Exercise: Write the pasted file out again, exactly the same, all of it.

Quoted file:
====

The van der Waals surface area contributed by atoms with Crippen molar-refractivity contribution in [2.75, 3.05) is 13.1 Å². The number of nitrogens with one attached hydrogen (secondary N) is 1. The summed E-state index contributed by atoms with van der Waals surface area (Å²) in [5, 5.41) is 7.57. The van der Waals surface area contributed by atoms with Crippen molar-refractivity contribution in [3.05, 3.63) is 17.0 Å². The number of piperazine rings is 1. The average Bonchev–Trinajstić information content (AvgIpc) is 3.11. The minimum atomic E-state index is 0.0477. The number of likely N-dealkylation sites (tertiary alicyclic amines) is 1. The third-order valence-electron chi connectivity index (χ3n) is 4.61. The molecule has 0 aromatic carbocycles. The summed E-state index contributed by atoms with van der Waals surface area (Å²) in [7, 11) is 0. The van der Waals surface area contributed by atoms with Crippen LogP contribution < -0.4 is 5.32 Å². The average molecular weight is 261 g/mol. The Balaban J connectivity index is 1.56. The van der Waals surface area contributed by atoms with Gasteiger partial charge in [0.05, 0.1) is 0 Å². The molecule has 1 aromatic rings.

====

The van der Waals surface area contributed by atoms with Crippen molar-refractivity contribution in [2.75, 3.05) is 13.1 Å². The number of nitrogens with one attached hydrogen (secondary N) is 1. The summed E-state index contributed by atoms with van der Waals surface area (Å²) in [5, 5.41) is 7.57. The van der Waals surface area contributed by atoms with Crippen molar-refractivity contribution in [3.05, 3.63) is 17.0 Å². The number of piperazine rings is 1. The average Bonchev–Trinajstić information content (AvgIpc) is 3.11. The minimum atomic E-state index is 0.0477. The number of likely N-dealkylation sites (tertiary alicyclic amines) is 1. The third-order valence-electron chi connectivity index (χ3n) is 4.61. The molecule has 0 aromatic carbocycles. The summed E-state index contributed by atoms with van der Waals surface area (Å²) in [7, 11) is 0. The van der Waals surface area contributed by atoms with Crippen LogP contribution < -0.4 is 5.32 Å². The average molecular weight is 261 g/mol. The Balaban J connectivity index is 1.56. The van der Waals surface area contributed by atoms with Gasteiger partial charge in [0.05, 0.1) is 0 Å². The molecule has 1 aromatic rings.